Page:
February 17, 18 and 19 are this year’s lunar new year holiday. The actual “seol-nal” (romanization but pronounced as “seol-lal”) is February 18 but the eve and the day after the celebration are non-working days to give time for the people to go to their hometown and back. Lunar new year is one of the two biggest holidays here. The other one is “Chu-seok” or Thanksgiving day, which is celebrated on the fifteenth day of the eighth month (8.15) of the lunar calendar. As these holidays are based on the lunar calendar, the dates on the gregorian calendar changes every year.
My husband’s hometown is in Jecheon, a two-hour drive from the capital, but we celebrated the holiday for the second time here in Seoul. Two years ago, we had to endure the bumper-to-bumper traffic prevalent during this season. It is more practical for the family to stay in the city rather than to go to their hometown for the holiday. Now, it is only his parents who have to travel for the celebration.
It is said that most Korean women hate the holidays, and as a daughter-in-law I can understand why. I just don’t lose sleep over it like others do. After all, it is not everyday that we have this kind of celebration. My husband is the third son so whatever task I have to do is really miniscule compared to the first daughter-in-law’s. I don’t have to cook like my other sisters-in-law, since I am a foreigner and they thought I’m not used to cooking Korean foods.
On the first day of the celebration, everybody gathers at my eldest brother-in-law’s house. That’s where we do all the food preparation for next morning’s offering for the ancestors. For the new year, we had to make “mandu” or Korean dumplings, “jeon” or panfried food, “tteok” or rice cakes and “banchan” or side dishes. We started work after breakfast, at around 9 o’clock in the morning and ended at almost 8 o’clock in the evening. In most Korean families, men just sit around doing nothing. In my husband’s family, the men also help with the preparation. The men in the family are the ones who make the “mandu” and wash dishes after the meals.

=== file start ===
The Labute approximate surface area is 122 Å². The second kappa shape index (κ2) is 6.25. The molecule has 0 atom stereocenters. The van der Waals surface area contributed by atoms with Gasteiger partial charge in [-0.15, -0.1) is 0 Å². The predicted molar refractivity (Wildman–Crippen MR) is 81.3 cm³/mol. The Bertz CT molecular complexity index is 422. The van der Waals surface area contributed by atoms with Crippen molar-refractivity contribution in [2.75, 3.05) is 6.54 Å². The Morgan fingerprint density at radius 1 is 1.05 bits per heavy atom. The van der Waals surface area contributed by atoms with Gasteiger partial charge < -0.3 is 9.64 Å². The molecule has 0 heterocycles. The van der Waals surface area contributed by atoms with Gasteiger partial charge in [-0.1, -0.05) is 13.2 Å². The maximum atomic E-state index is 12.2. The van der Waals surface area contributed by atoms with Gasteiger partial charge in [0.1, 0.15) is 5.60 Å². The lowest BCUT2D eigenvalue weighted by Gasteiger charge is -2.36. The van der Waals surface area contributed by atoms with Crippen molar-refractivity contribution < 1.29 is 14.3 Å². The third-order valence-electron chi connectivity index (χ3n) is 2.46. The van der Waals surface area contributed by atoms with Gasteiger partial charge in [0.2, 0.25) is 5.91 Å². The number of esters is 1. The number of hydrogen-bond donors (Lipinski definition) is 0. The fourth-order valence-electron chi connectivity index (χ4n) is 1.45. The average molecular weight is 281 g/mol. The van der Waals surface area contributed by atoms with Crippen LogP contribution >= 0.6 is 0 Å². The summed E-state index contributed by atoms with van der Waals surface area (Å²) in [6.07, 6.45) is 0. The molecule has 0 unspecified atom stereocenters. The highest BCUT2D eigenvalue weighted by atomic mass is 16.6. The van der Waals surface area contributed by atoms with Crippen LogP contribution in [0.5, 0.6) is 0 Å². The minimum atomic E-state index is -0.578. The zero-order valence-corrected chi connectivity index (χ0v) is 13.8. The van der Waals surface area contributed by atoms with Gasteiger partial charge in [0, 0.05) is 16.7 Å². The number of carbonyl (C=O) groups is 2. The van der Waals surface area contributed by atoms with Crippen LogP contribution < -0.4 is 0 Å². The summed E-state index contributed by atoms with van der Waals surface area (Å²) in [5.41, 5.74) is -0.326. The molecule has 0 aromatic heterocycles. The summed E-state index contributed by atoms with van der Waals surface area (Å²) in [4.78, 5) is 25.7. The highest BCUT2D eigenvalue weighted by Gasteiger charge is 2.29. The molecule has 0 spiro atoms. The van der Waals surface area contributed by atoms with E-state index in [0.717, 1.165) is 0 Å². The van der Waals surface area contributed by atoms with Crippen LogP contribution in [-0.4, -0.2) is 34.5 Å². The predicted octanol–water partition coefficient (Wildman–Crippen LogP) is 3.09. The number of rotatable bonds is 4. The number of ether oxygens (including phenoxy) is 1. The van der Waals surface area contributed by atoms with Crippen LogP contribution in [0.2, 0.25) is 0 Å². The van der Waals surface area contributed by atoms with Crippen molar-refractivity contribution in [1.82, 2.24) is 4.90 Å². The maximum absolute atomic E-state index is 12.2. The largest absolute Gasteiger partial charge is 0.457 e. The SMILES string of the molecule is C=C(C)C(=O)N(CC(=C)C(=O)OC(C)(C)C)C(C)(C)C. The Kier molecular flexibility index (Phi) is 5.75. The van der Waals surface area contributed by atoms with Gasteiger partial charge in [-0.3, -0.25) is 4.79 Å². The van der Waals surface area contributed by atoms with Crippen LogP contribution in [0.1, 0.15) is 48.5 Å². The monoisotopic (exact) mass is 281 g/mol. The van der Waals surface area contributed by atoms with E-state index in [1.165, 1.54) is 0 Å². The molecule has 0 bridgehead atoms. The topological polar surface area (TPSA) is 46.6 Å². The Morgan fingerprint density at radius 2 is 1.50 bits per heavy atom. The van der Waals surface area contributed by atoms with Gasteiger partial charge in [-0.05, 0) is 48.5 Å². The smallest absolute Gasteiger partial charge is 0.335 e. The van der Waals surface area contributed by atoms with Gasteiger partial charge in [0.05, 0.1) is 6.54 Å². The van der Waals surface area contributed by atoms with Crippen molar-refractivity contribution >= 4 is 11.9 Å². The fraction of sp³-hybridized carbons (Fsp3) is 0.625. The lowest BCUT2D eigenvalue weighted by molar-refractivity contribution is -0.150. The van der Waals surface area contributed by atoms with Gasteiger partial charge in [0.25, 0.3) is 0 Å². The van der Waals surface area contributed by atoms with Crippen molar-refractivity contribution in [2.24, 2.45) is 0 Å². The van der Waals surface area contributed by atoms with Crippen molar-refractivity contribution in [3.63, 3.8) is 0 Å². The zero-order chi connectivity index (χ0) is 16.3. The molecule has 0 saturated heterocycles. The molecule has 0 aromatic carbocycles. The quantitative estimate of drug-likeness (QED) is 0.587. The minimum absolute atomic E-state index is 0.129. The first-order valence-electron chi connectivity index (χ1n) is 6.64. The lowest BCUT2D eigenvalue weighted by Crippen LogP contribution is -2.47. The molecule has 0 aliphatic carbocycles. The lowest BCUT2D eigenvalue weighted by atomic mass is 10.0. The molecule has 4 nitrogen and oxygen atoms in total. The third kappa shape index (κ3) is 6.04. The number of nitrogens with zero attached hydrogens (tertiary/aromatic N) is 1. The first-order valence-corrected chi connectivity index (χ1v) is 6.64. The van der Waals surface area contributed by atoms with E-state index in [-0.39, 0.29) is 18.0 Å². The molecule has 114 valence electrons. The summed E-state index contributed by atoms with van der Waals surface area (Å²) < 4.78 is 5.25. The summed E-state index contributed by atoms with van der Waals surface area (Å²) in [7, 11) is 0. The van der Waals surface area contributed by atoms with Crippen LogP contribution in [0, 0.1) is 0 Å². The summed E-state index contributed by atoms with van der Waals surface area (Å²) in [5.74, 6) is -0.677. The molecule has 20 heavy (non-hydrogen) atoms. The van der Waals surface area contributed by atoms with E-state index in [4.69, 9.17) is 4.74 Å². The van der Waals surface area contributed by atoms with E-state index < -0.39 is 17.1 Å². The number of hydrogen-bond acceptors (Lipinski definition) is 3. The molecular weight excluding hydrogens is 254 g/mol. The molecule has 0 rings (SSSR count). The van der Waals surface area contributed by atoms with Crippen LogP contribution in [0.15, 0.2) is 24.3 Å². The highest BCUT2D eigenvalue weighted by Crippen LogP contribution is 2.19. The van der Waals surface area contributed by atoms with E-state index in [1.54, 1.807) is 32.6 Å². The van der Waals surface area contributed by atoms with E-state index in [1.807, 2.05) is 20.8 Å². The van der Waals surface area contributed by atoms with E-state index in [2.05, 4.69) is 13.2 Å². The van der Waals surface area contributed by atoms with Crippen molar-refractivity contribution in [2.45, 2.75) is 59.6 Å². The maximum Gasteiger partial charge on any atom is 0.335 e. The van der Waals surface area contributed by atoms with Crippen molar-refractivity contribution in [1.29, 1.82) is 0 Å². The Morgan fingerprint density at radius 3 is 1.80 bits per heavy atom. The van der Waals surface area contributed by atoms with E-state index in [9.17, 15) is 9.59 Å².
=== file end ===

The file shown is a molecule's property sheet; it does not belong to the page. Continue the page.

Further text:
On new year’s day, the adults wake up at 6 o’clock in the morning to prepare the table for the ancestral rites (called “cha-rye”). For this, we have to prepare food to be offered and place them properly and attractively on wooden containers (“je-gi”). Every food group has to be represented. There should be food taken from the land as well as the sea. It usually takes about two hours to prepare everything (it’s always a joke trying to arrange the dates and chestnuts on the jegi as they always fall!). Then everybody wears a “hanbok” (traditional korean clothes) before the main “ceremony”. Only the men are allowed to do the offering for the ancestors, but the women in my family also pay respects by bowing (called “jeol”).
What goes on in the “ceremony”? The men of the family offer the food to the ancestors by placing the spoons in the rice. They will also fill the wooden cups with wine (“sul”) and place them on the stand. After the offering, a white paper with the ancestors’ names written on it is burned. The descendants then bow (men first then the women) and afterwards drink the wine and eat the food on the altar.
After the ceremony, it is time for the much awaited part of every “seolnal” celebration. This is when the juniors bow to the seniors and receive their new year’s money, called “sebe ton”. This equates to the Philippine tradition of going to our “ninong” (godfather) and “ninang” (godmother) on Christmas day for our “aginaldo” (christmas gift).
By the time every “seol-nal” activity has finished, it is already 9 AM. It’s time for breakfast, which is what I’ve been waiting for the whole time since waking up at 6 AM. The breakfast table would be filled with all the dishes served on the altar, which includes chicken, fish, beef, veggies, rice cakes and “mandu guk” (dumpling soup).
If we were in the province, we would have visited the tombs of the ancestors in the mountains. Now that we celebrate in Seoul, we visit before or after “seol-nal” instead.